The recent flood of sexual assault revelations from numerous victims regarding known predators and once-cherished idols in politics and entertainment have been hard for me. I was disappointed and grieved when Scott Brunton came forward to accuse George Takei. And just today, Senator Al Franken’s past caught up with him.
I’ve loved George ever since I first saw Star Trek as a young child. I’ve stood steadfastly behind his efforts to secure equality for my LGBTQ loved ones and to present the story of the Japanese internment of WWII through the Allegiance musical. I cheered when he was finally able to marry the man he loved, husband Brad Takei.
I bought a ticket to the December 7 showing of Allegiance in the cinema before all this emerged. It would be my third viewing. I’m torn. I hate to cancel because I loved this musical. The entire cast did phenomenal work, and the music is wonderful. Should I again shed tears in the theater, however, there may be added subtext this time.
And Al? Saturday Night Live Al? Our champion in the decaying halls of a wolfish Congress bent on devouring our democracy? Sadly, he is all too human.
I can’t stay silent any longer.
Why is this so hard? Because I too am a survivor. My first perpetrator was a director at the Christian summer camp I attended while I was in high school. One day, while we all sat in the dining hall listening to announcements, he groped me.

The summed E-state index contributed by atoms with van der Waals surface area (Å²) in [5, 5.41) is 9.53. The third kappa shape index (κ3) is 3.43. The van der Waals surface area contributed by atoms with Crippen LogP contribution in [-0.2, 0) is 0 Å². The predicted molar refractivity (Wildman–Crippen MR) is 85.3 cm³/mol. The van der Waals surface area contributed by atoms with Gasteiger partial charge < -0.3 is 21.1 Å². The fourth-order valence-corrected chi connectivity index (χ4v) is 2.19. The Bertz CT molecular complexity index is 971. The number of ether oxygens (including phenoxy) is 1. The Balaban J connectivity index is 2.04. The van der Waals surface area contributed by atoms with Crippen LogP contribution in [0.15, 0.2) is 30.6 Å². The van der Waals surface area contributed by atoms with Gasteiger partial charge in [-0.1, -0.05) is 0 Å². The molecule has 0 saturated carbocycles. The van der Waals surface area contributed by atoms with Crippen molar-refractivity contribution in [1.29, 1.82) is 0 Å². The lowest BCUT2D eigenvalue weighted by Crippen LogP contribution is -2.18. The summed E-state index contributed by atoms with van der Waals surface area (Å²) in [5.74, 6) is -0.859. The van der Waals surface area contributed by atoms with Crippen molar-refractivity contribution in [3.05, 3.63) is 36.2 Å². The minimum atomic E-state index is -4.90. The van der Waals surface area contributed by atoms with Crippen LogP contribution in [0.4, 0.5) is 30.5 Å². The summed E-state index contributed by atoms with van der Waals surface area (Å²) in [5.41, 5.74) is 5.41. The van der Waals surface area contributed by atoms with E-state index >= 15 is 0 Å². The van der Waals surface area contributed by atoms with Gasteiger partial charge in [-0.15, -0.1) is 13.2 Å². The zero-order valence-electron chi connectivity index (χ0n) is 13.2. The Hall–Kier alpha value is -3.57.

I remember it like it happened yesterday. The shift of the picnic table bench as his weight settled behind me. My peripheral awareness of his presence—of no consequence, not yet. The light touch under my arm, and the sudden pressure of his fingers on the side of my breast. The sense of shock, of feeling frozen, unable to move or indicate to anybody what was happening to me.
His wife and young daughter had accompanied him to camp. I remember standing in front of them in a group not long after, wondering, Why? Why did he do this? Am I the only one? And, for one surging, tormented moment, What would happen if I spoke up now, in front of everyone, in front of his wife? I ultimately decided I would not. The realization of how things really were sunk deep into me—he had power and I did not. No one would believe me.
Over the years, I’ve tried to make sense of it. I’ve wondered if I misunderstood. I’ve come to the conclusion that I did not. It wasn’t a quiet touch on the shoulder from an affectionate mentor. Nor was it invited or encouraged. It forever shattered my tenuous illusion of safety regarding adults and authority figures. From that day forward, no report of sexual impropriety regarding any teacher, church leader, or public figure ever truly surprised me again. I knew the ugly truth.
His name was James Greene. We campers called him Jimmy. To my knowledge, nobody saw what he did that day in 1982. As far as I know, he’s still alive and probably doesn’t even remember it. Or maybe he does but he just doesn’t care. Or worse, mired in a twisted hypocritical version of Christian faith like so many people these days, he wouldn’t see anything wrong with it. After all, I had technically reached the age of consent.
But I didn’t consent. He had no reason to do what he did, and yet he did it anyway.
At college, I was raped by a fellow student named Doug Botham. He did not take my resistance seriously and traumatized me so severely that I blocked out the incident for an entire year. I’ve written about this one before, but until now, I didn’t name my attacker. It left me with lasting effects that I’ve worked hard to overcome but which still haunt me even today.
I didn’t consent. I said no, I don’t want to, and he did not stop.